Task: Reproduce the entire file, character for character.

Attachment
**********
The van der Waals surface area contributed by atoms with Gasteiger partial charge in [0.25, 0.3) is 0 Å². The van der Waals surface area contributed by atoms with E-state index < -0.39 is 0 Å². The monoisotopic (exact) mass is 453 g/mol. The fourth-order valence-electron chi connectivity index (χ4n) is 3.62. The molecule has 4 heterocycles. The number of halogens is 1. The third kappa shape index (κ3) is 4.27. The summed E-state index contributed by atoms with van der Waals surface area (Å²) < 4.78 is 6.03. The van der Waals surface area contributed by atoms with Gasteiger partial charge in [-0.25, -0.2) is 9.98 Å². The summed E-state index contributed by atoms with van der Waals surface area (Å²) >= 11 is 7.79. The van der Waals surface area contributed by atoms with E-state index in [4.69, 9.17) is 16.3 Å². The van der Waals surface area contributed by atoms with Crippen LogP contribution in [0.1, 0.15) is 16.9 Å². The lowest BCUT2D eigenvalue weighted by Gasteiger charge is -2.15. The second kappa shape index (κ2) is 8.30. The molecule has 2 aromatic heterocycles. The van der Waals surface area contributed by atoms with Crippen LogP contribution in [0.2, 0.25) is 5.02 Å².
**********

The van der Waals surface area contributed by atoms with Gasteiger partial charge in [0.25, 0.3) is 0 Å². The van der Waals surface area contributed by atoms with E-state index < -0.39 is 0 Å². The monoisotopic (exact) mass is 453 g/mol. The fourth-order valence-electron chi connectivity index (χ4n) is 3.62. The molecule has 4 heterocycles. The number of halogens is 1. The third kappa shape index (κ3) is 4.27. The summed E-state index contributed by atoms with van der Waals surface area (Å²) < 4.78 is 6.03. The van der Waals surface area contributed by atoms with Gasteiger partial charge in [-0.25, -0.2) is 9.98 Å². The summed E-state index contributed by atoms with van der Waals surface area (Å²) >= 11 is 7.79. The van der Waals surface area contributed by atoms with E-state index in [4.69, 9.17) is 16.3 Å². The van der Waals surface area contributed by atoms with Crippen LogP contribution in [0.1, 0.15) is 16.9 Å². The lowest BCUT2D eigenvalue weighted by Gasteiger charge is -2.15. The second kappa shape index (κ2) is 8.30. The molecule has 2 aromatic heterocycles. The van der Waals surface area contributed by atoms with Crippen LogP contribution in [0.2, 0.25) is 5.02 Å².